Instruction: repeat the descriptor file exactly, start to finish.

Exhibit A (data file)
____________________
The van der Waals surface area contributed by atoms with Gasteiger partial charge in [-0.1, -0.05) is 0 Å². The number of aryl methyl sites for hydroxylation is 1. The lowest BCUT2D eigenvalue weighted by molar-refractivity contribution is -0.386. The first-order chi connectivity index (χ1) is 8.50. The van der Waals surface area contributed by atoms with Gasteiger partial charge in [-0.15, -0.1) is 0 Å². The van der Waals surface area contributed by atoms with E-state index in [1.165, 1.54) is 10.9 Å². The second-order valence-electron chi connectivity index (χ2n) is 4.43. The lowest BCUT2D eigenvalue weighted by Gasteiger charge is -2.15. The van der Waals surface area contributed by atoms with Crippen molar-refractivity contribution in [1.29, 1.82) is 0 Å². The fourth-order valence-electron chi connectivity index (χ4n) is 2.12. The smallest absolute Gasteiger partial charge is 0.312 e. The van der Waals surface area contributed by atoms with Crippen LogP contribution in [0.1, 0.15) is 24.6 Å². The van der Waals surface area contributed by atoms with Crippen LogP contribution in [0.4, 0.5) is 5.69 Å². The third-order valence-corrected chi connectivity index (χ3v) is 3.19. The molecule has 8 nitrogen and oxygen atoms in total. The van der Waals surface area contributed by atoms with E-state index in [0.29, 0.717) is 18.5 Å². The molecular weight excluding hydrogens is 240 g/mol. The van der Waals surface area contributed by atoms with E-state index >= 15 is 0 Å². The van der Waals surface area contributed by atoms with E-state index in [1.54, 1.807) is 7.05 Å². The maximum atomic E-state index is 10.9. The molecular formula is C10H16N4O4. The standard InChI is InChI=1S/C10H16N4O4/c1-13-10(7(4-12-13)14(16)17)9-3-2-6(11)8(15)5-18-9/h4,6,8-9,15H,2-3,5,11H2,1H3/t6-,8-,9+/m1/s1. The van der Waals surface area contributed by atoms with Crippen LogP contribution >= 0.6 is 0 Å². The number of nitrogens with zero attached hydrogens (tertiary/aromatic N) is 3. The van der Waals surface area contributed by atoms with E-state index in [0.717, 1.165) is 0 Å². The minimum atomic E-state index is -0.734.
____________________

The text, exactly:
The van der Waals surface area contributed by atoms with Gasteiger partial charge in [-0.1, -0.05) is 0 Å². The number of aryl methyl sites for hydroxylation is 1. The lowest BCUT2D eigenvalue weighted by molar-refractivity contribution is -0.386. The first-order chi connectivity index (χ1) is 8.50. The van der Waals surface area contributed by atoms with Gasteiger partial charge in [-0.15, -0.1) is 0 Å². The van der Waals surface area contributed by atoms with E-state index in [1.165, 1.54) is 10.9 Å². The second-order valence-electron chi connectivity index (χ2n) is 4.43. The lowest BCUT2D eigenvalue weighted by Gasteiger charge is -2.15. The van der Waals surface area contributed by atoms with Crippen molar-refractivity contribution in [1.29, 1.82) is 0 Å². The fourth-order valence-electron chi connectivity index (χ4n) is 2.12. The smallest absolute Gasteiger partial charge is 0.312 e. The van der Waals surface area contributed by atoms with Crippen LogP contribution in [0.1, 0.15) is 24.6 Å². The van der Waals surface area contributed by atoms with Crippen LogP contribution in [0.4, 0.5) is 5.69 Å². The third-order valence-corrected chi connectivity index (χ3v) is 3.19. The molecule has 8 nitrogen and oxygen atoms in total. The van der Waals surface area contributed by atoms with E-state index in [0.29, 0.717) is 18.5 Å². The molecular weight excluding hydrogens is 240 g/mol. The van der Waals surface area contributed by atoms with E-state index >= 15 is 0 Å². The van der Waals surface area contributed by atoms with E-state index in [1.54, 1.807) is 7.05 Å². The maximum atomic E-state index is 10.9. The molecular formula is C10H16N4O4. The standard InChI is InChI=1S/C10H16N4O4/c1-13-10(7(4-12-13)14(16)17)9-3-2-6(11)8(15)5-18-9/h4,6,8-9,15H,2-3,5,11H2,1H3/t6-,8-,9+/m1/s1. The van der Waals surface area contributed by atoms with Crippen LogP contribution >= 0.6 is 0 Å². The number of nitrogens with zero attached hydrogens (tertiary/aromatic N) is 3. The van der Waals surface area contributed by atoms with E-state index in [0.717, 1.165) is 0 Å². The minimum atomic E-state index is -0.734.